Virginia Gov. Ralph Northam (seated) signs legislation repealing the death penalty in the state surrounded by members of the General Assembly on Wednesday. Photo courtesy of Gov. Ralph Northam's office
March 24 (UPI) -- Virginia Gov. Ralph Northam on Wednesday signed legislation making the state the 23rd in the country to abolish the death penalty.
His signature comes one month after both chambers of the Virginia General Assembly gave their approval to the bill.
"The death penalty system is fundamentally flawed -- it is inequitable, ineffective, and it has no place in this commonwealth or this country," Northam said. "Virginia has come within days of executing innocent people, and Black defendants have been disproportionately sentenced to death.
"Abolishing this inhumane practice is the moral thing to do."
In addition to banning the use of the death penalty, the law establishes a maximum penalty of life in prison without the possibility of parole and gives judges discretion to suspend part of sentences. It also commutes the sentences of the two men on Virginia's death row to life without parole.
Sen. Scott Surovell, a Democrat who co-sponsored the legislation in the upper chamber, thanked Northam for his public endorsement of the repeal.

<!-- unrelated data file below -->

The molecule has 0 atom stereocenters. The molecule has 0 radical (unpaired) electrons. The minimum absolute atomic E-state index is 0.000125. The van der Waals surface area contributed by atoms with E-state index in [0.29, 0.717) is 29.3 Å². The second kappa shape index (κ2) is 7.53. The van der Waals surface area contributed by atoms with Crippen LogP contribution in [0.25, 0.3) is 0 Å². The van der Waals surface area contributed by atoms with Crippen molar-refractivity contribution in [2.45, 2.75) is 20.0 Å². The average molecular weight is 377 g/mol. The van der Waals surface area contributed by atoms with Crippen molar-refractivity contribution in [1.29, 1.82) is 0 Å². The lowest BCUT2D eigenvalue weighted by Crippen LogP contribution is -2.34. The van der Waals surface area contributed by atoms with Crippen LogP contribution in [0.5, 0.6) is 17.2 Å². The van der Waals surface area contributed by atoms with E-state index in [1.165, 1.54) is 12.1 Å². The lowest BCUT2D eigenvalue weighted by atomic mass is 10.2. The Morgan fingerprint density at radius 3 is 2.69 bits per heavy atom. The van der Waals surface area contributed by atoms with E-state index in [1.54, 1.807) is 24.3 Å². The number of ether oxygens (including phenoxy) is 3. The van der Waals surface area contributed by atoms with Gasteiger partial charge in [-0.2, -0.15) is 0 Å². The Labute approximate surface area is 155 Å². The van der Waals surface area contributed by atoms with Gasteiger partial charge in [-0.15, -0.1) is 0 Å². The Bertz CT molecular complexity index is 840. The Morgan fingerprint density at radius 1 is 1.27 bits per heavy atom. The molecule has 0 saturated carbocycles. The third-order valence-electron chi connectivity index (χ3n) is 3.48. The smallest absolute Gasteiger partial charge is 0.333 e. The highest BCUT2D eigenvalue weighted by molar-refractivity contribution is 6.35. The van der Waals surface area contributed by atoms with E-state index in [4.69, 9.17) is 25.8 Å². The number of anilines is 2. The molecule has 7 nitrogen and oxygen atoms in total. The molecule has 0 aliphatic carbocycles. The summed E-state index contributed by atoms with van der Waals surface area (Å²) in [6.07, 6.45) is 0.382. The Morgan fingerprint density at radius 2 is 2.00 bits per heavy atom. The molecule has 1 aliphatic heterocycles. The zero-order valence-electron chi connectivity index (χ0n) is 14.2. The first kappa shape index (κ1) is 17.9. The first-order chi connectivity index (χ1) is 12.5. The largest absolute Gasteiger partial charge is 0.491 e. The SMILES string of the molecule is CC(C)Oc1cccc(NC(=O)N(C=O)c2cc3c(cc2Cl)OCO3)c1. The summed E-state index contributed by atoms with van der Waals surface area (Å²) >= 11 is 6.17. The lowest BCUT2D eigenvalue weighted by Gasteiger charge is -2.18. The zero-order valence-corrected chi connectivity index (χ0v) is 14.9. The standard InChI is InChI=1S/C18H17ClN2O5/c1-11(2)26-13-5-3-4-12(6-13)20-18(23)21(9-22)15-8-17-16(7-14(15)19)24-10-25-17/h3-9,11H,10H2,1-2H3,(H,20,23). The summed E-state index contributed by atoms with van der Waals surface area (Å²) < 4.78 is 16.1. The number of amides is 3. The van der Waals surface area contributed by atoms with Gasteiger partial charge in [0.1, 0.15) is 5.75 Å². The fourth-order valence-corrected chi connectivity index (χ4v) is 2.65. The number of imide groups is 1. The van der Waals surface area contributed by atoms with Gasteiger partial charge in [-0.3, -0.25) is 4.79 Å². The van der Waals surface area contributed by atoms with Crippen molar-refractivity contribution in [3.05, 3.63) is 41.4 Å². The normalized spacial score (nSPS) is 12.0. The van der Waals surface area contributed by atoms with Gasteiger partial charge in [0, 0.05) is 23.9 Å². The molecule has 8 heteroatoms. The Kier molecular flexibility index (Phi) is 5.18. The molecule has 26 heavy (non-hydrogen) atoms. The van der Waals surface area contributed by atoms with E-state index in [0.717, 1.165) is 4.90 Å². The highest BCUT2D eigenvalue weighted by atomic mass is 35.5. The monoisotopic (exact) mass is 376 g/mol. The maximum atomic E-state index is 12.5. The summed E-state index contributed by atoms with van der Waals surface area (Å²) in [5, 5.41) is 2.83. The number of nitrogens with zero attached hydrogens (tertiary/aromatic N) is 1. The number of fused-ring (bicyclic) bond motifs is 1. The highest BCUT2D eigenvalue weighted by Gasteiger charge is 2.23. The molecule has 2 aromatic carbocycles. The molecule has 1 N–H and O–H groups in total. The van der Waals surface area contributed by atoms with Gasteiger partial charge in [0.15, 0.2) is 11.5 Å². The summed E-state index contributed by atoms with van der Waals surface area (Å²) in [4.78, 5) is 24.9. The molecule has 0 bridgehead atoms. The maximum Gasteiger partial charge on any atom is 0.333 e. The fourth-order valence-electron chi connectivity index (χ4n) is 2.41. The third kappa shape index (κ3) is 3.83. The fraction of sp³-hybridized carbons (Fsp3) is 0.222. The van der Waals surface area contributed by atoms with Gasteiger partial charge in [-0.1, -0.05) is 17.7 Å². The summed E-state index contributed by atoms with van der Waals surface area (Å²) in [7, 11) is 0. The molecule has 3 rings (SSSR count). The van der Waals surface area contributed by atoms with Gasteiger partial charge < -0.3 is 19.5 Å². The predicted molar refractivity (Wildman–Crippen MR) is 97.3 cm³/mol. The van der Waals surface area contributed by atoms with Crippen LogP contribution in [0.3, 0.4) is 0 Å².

"He's going to restore Virginia to its position of leadership not just in the country but also in the world, as a society, as a government that values civil rights that values your rights against the government, that values things like trial by jury," Surovell in a ceremony ahead of the signing.
"I never dreamed that Virginia would change as fast as it did."
In addition to the 23 states that have banned use of the death penalty, three others -- California, Oregon and Pennsylvania -- have a governor-imposed moratorium on the punishment.
Robert Dunham, executive director of the Death Penalty Information Center, said Virginia's abolition is indicative of a nationwide decline in support for the death penalty and a greater focus on race relations.
"The commonwealth's death penalty has deep roots in slavery, lynching, and Jim Crow segregation," he said in a statement Wednesday. "The symbolic value of a legislature sitting in the former capital of the Confederacy dismantling this tool of racial oppression cannot be overstated."
A Gallup poll in November found that 55% of Americans favor executing criminals convicted of murder, its lowest point since 1972. President Joe Biden has promised to work toward repeal at the federal level.